Do you have any advice for aspiring writers?
All advice feels a little trite at this point, but I think I would have to say go your own way. There is no pattern to all of this. You can’t allow yourself to get discouraged because things aren’t happening for you the same way you read about them happening for your favorite writer. In this world of literature, we aren’t operating in a world of precedents and prototypes. This is a world of lightning strikes. And yours will strike. But don’t fool yourself into thinking you can predict it. Your story won’t look like anyone else’s. And you don’t want it to. Write because you enjoy it. And commit to it in a way that will keep you doing it whether or not anyone is reading it. All the other stuff will work itself out in its own time. That may not be the encouraging advice any of us wants to hear, but it has been the truth for me.
Do you have an interesting writing quirk? If so what is it?
I pace a lot. Is that interesting? Probably not, but I do. I will stop at various points and just frantically pace around the room trying to work out the next sentence. I will also catch myself making “soundtracks” for whatever I’m writing. Even if it’s a few songs. I’ll listen to songs over and over again that seem to fit with my current project in order to put myself in the mood to think/write about it. If you’re wondering, for Juggling Kittens, it was mostly Ryan Adams’ album, Heartbreaker, and In the Aeroplane Over the Sea, by Neutral Milk Hotel.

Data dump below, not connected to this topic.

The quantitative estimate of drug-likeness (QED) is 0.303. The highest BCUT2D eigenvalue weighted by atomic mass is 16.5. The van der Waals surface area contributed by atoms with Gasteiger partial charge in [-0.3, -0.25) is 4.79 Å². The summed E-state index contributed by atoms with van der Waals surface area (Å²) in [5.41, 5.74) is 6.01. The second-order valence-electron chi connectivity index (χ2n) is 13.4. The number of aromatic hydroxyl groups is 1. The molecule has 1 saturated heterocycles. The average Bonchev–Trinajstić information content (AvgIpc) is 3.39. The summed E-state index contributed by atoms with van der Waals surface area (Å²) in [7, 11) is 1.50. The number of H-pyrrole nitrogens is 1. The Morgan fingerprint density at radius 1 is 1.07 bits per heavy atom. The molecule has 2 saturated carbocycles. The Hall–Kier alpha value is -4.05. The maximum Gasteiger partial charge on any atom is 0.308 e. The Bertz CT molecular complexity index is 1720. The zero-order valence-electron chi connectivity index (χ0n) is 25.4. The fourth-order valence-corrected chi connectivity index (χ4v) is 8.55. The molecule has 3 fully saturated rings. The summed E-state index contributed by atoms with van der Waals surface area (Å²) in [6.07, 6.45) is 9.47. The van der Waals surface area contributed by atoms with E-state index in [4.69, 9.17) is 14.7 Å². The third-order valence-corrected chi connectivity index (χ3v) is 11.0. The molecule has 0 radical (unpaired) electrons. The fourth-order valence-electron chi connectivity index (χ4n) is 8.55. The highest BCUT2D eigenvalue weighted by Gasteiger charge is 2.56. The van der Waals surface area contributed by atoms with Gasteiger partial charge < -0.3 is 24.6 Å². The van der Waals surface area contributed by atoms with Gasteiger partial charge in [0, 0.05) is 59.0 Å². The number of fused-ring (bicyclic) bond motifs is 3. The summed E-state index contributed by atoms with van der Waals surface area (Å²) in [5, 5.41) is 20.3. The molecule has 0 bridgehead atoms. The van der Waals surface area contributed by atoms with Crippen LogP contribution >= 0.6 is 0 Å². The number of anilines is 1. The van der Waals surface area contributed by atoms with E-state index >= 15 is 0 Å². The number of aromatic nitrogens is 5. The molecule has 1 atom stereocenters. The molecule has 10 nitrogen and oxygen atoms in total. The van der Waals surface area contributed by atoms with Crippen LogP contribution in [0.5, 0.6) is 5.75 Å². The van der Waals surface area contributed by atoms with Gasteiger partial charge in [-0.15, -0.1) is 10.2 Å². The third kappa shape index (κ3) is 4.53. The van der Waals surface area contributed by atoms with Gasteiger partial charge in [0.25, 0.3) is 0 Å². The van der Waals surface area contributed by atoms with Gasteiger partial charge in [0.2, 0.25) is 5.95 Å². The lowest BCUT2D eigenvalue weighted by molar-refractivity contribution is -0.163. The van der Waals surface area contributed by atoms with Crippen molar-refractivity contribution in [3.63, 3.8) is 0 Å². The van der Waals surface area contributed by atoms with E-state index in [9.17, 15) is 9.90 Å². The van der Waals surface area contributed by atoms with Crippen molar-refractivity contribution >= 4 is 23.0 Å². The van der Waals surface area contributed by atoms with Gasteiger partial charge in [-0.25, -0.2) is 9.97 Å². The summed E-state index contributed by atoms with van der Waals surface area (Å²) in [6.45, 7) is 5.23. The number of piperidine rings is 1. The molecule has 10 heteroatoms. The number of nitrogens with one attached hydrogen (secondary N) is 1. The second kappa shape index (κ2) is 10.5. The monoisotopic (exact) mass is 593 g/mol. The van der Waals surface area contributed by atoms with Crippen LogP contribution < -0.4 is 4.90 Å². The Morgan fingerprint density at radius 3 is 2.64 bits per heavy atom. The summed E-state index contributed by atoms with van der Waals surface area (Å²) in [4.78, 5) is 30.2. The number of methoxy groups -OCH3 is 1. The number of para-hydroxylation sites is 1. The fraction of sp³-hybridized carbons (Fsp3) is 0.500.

What is the last book you read?
It was Open Season, which is the first Joe Pickett novel by C. J. Box. I had been meaning to start that series, and I was not disappointed. Great read.
Who are your favorite authors?
If I had to name one, it would be Walter Mosley. No doubt about it. I also like the other two I mentioned earlier (Denise Mina and Reed Farrel Coleman). Of the more … we’ll call them “fresh-faced” writers out there, I like Sara Lippmann, David Joy, Brian Panowich, Porochista Khakpour, Jason Reynolds, Celeste Ng, and Ottessa Moshfegh. That’s a little mixed genre bag (and a lot of one-novel people), but I have thoroughly enjoyed all of their writing.
What is your favorite book?
My favorite book of all time is The Maltese Falcon, by Dashiell Hammett. For me, it is the perfect example of a detective novel that transcends the genre without ever trying. Something about it is very existential and transformative. But, at its core, it is just a damn good mystery.
After all of your hard work, what does it feel like to be a published author?
It is validating. Writing is a lonely art. So many art forms are done under the lights and in front of an audience. We do ours in our underwear with Cheetos dust on our chins. Much of the time writing is like having an argument with yourself about whether or not you matter in world. There is always some part of you who is shouting in one ear that no one wants to read anything you write and you should really just take a nap. Getting published is like a big middle finger to that voice, which feels amazing. Now, the earth didn’t shift its axis. The sun still rose in the east. Freaks and Geeks still got cancelled. I think that voice shouting in the other ear might have expected the whole world to change, and that didn’t happen. It’s sort of like graduating from high school. It is a huge accomplishment. No one can ever take it away from you. And it deserves a massive celebration. But it begs the question: Now what? Getting a book published makes you want to see another one with your name on it up on the shelf. Luckily, it also gives you the confidence that you can make that happen.